Tag: Katharine Lerner
This marriage is a flawless, fun farce
Lyric Opera of Chicago presents:
Marriage of Figaro
By Katy Walsh
Figaro wants to marry Susanna. Marcellina wants to marry Figaro. Bartolo wants to marry the Countess. The Count wants Susanna. The Countess wants the Count. Cherubino wants everybody. Arias of lust love are in the air!
Lyric Opera of Chicago presents Marriage of Figaro, composed by Wolfgang Amadeus Mozart. A four act opera buffa (comedy) performed in Italian with projected English translations. A sequel to The Barber of Seville, the opera is set in the late eighteenth century. Figaro and Susanna want to marry. As servants of the Count, the union must be authorized by him. In addition, the Count may choose to invoke the custom of ‘having the bride’ before giving her away. The Count is not the only one interfering with Figaro’s marriage. Debts and betrayals have followed him from his The Barber of Seville days. Through a comedic series of tricks and twists, love eventually conquers all.
Throughout all four acts, this cast sings and plays well together. It’s like watching a group of friends setting up good natured pranks to teach each other a lesson. Leading the playful spirit, Danielle De Niese (Susanna) is an adorable, lively sprite with pitch-perfect, comedic timing. Kyle Ketelsen (Figaro) delivers a solid bass-baritone performance as the ultimate cocky player. Anne Schwanewilms (Countess) laments the loss of her husband’s affections in a gorgeous rendition of “Porgi Amor”, and later vows to regain his love in “Dove Sono”. Within the frivolity of the frenzy of multiple charades, her arias are the quiet moments of true clarity and sadness of love lost. The Countess describes her husband as ‘modern: faithless, willful, not so much jealous, as vain.’ Mariusz Kwiecien (Count) embodies that description while – being the brunt of the shams – struggling at the same time. Kwiecien delivers his own spectacular aria “Vedro, mentr’io sospiro” with promises of vengeance to the pranksters. Joyce DiDonato (Cherubino) is a woman playing a boy sometimes playing a woman. She’s hilarious with her portrayal of a youth; a slave to his strong lustful infatuations. In a smaller role, Andrea Silvestrelli (Bartolo) makes his presence memorable with his booming bass singing. His aria “La vendetta” is magnificent. In particular, in one sequence, Silvestrelli squeezes his huge, rich voice through a series of rapid notes. Amazing.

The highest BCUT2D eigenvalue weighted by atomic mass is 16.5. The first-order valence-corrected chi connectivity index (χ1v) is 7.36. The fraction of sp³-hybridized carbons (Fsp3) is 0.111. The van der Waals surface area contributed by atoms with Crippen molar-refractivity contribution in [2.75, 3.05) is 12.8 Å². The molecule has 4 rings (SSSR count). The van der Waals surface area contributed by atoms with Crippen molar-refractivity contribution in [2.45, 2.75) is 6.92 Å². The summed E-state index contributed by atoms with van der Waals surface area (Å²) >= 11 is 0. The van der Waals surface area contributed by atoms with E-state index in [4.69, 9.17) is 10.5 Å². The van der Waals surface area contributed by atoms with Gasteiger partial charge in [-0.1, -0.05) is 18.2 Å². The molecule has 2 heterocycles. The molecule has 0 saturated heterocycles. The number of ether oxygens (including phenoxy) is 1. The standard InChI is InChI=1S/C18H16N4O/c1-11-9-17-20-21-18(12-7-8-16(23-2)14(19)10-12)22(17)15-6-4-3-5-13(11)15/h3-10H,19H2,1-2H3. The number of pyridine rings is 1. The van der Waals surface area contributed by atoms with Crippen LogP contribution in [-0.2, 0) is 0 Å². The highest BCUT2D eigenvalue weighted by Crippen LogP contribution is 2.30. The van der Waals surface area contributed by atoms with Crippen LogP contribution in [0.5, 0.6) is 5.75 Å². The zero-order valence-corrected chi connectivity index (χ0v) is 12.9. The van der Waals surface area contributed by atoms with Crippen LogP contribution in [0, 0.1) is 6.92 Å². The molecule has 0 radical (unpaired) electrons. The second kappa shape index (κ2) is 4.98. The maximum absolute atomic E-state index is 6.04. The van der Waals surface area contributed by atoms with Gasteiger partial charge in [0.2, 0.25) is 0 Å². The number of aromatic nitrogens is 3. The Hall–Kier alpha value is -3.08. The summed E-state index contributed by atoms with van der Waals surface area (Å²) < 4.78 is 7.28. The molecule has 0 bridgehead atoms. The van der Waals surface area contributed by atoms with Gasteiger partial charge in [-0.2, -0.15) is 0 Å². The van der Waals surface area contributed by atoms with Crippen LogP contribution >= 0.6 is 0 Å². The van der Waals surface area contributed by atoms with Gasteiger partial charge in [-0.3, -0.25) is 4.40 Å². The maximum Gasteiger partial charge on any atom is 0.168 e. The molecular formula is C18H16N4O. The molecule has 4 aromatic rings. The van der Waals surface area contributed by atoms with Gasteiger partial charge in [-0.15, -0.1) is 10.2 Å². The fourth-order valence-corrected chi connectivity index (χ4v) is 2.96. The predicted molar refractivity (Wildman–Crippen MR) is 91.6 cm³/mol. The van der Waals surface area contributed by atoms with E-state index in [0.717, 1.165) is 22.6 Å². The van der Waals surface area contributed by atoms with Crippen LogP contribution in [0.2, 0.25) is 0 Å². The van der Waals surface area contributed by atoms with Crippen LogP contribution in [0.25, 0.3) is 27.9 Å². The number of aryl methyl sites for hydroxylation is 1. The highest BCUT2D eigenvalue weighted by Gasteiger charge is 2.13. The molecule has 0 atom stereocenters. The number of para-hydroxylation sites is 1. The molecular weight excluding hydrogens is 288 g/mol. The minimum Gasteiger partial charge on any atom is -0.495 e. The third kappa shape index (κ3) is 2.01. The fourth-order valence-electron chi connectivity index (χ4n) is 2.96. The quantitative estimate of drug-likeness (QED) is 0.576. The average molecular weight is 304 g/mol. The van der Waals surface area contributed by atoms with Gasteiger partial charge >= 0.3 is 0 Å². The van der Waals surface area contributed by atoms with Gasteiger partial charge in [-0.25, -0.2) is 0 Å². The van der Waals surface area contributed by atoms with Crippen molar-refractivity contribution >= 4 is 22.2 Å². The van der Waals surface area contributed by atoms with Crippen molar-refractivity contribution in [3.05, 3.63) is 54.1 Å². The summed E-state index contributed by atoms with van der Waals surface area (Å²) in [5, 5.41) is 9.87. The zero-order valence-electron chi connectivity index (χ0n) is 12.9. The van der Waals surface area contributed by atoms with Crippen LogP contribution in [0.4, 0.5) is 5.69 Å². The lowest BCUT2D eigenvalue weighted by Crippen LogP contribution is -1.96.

The Lyric Opera of Chicago has chosen to close its 2009-2010 season with a warhorse. Even to new opera goers, this Mozart’s masterpiece has familiar pieces. The overture and a few of the arias are used in movie scores to enhance themes of multiple plots colliding or love loss. The Lyric has cast it perfect and – under the guidance of Sir Andrew Davis at the baton – Marriage of Figaro hits all the right notes for high spirited high-jinx. Highly recommended!
From the first note of the overture to the standing ovation, Marriage of Figaro is a flawless, fun farce!
Running Time: Three hours and forty-five minutes includes a thirty minute intermission